What is it about Londoners and coffee?
There are two sides to coffee. First is that it does contain a poison called caffeine that is a neural toxin so it exists in the plant to deter insects from eating it and it’s a natural deterrent. But part of this idea that people think they need coffee stems from its ability to wake you, that the caffeine stimulates the system and increases the heart rate to make you feel awake. That for us is an unfortunate by-product of coffee. Workshop is about sourcing and roasting and extracting the most delicious coffee we can find. So a lot of people drink it because they think they need it to wake them up, but then they start to enjoy it which we hope makes people go from coffee drinkers to coffee lovers. Hopefully you then become a coffee geek. I’ve always been a coffee lover and now I think I would probably call myself a coffee geek.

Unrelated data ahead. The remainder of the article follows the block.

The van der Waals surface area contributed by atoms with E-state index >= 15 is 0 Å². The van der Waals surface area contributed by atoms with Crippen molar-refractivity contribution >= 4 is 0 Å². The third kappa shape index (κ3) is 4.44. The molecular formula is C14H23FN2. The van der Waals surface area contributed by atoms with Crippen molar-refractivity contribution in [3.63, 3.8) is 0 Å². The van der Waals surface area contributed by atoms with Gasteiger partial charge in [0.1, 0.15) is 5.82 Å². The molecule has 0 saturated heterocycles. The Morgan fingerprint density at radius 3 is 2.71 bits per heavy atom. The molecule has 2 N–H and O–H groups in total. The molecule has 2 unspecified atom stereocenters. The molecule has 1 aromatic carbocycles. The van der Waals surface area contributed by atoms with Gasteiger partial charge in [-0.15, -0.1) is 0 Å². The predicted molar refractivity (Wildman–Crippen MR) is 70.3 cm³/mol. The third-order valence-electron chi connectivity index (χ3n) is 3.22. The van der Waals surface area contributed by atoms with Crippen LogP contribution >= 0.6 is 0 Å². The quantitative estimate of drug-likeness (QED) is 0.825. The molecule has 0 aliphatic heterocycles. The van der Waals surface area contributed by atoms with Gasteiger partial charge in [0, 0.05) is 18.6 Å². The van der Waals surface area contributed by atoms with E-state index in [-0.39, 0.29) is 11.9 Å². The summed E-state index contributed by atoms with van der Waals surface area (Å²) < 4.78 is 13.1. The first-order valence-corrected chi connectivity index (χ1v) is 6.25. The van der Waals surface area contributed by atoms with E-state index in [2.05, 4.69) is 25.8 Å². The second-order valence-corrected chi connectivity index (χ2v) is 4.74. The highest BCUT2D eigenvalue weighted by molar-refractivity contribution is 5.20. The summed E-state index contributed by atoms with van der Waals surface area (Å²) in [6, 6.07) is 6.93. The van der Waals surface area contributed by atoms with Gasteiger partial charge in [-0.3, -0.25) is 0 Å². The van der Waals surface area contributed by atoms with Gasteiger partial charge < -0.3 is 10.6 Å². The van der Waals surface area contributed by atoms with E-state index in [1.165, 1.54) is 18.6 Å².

How do you feel gentrification has impacted London?
There has been enormous development and obviously at the moment there’s the emergence of Crossrail which will allow people to get across London faster. The cosmopolitan, fast-pace of London life means people want a good product and they will pay for a good product. It’s a very progressive city and the worst thing you can do is underestimate the intelligence of the customer.

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Photo Credit: Leo Bieber